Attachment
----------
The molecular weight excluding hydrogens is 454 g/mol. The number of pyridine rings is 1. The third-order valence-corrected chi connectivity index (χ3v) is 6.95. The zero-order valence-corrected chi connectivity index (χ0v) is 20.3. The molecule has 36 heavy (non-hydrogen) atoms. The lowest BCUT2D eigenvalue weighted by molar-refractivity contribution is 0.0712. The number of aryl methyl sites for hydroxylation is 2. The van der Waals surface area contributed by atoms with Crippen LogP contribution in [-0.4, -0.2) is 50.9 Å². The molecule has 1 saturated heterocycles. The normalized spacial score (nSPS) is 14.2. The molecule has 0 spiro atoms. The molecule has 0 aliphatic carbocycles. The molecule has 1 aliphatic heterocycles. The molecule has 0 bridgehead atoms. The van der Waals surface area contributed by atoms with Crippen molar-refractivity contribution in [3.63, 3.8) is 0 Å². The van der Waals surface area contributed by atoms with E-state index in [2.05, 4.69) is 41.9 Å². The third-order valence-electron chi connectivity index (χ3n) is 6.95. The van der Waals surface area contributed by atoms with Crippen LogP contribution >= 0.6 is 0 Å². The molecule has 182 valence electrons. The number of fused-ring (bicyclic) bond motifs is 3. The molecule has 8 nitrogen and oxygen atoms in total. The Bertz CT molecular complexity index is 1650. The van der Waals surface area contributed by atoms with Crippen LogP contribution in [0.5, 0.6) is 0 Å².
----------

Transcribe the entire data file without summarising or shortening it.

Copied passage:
The molecular weight excluding hydrogens is 454 g/mol. The number of pyridine rings is 1. The third-order valence-corrected chi connectivity index (χ3v) is 6.95. The zero-order valence-corrected chi connectivity index (χ0v) is 20.3. The molecule has 36 heavy (non-hydrogen) atoms. The lowest BCUT2D eigenvalue weighted by molar-refractivity contribution is 0.0712. The number of aryl methyl sites for hydroxylation is 2. The van der Waals surface area contributed by atoms with Crippen LogP contribution in [-0.4, -0.2) is 50.9 Å². The molecule has 1 saturated heterocycles. The normalized spacial score (nSPS) is 14.2. The molecule has 0 spiro atoms. The molecule has 0 aliphatic carbocycles. The molecule has 1 aliphatic heterocycles. The molecule has 0 bridgehead atoms. The van der Waals surface area contributed by atoms with Crippen molar-refractivity contribution in [3.63, 3.8) is 0 Å². The van der Waals surface area contributed by atoms with E-state index in [2.05, 4.69) is 41.9 Å². The third-order valence-electron chi connectivity index (χ3n) is 6.95. The van der Waals surface area contributed by atoms with Crippen LogP contribution >= 0.6 is 0 Å². The molecule has 182 valence electrons. The number of fused-ring (bicyclic) bond motifs is 3. The molecule has 8 nitrogen and oxygen atoms in total. The Bertz CT molecular complexity index is 1650. The van der Waals surface area contributed by atoms with Crippen LogP contribution in [0.5, 0.6) is 0 Å².